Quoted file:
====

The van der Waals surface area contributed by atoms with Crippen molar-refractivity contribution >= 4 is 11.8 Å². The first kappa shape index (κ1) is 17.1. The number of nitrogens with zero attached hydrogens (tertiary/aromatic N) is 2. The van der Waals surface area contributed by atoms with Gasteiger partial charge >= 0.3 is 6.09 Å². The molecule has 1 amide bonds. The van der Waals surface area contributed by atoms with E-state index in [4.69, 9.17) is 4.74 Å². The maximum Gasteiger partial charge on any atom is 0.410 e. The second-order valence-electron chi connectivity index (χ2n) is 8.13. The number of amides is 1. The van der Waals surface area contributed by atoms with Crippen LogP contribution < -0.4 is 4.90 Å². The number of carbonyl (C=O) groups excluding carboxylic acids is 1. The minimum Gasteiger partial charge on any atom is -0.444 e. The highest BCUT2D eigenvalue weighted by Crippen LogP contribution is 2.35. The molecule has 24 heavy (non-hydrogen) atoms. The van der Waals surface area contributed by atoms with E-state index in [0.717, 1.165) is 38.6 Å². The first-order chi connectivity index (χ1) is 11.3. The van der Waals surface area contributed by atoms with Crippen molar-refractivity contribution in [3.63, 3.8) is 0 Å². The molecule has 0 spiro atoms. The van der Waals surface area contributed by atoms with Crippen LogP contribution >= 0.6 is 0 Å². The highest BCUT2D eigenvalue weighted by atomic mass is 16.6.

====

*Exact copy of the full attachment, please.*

The van der Waals surface area contributed by atoms with Crippen molar-refractivity contribution >= 4 is 11.8 Å². The first kappa shape index (κ1) is 17.1. The number of nitrogens with zero attached hydrogens (tertiary/aromatic N) is 2. The van der Waals surface area contributed by atoms with Gasteiger partial charge >= 0.3 is 6.09 Å². The molecule has 1 amide bonds. The van der Waals surface area contributed by atoms with E-state index in [4.69, 9.17) is 4.74 Å². The maximum Gasteiger partial charge on any atom is 0.410 e. The second-order valence-electron chi connectivity index (χ2n) is 8.13. The number of amides is 1. The van der Waals surface area contributed by atoms with Crippen LogP contribution < -0.4 is 4.90 Å². The number of carbonyl (C=O) groups excluding carboxylic acids is 1. The minimum Gasteiger partial charge on any atom is -0.444 e. The highest BCUT2D eigenvalue weighted by Crippen LogP contribution is 2.35. The molecule has 24 heavy (non-hydrogen) atoms. The van der Waals surface area contributed by atoms with E-state index in [0.717, 1.165) is 38.6 Å². The first-order chi connectivity index (χ1) is 11.3. The van der Waals surface area contributed by atoms with Crippen molar-refractivity contribution in [3.63, 3.8) is 0 Å². The molecule has 0 spiro atoms. The van der Waals surface area contributed by atoms with Crippen LogP contribution >= 0.6 is 0 Å². The highest BCUT2D eigenvalue weighted by atomic mass is 16.6.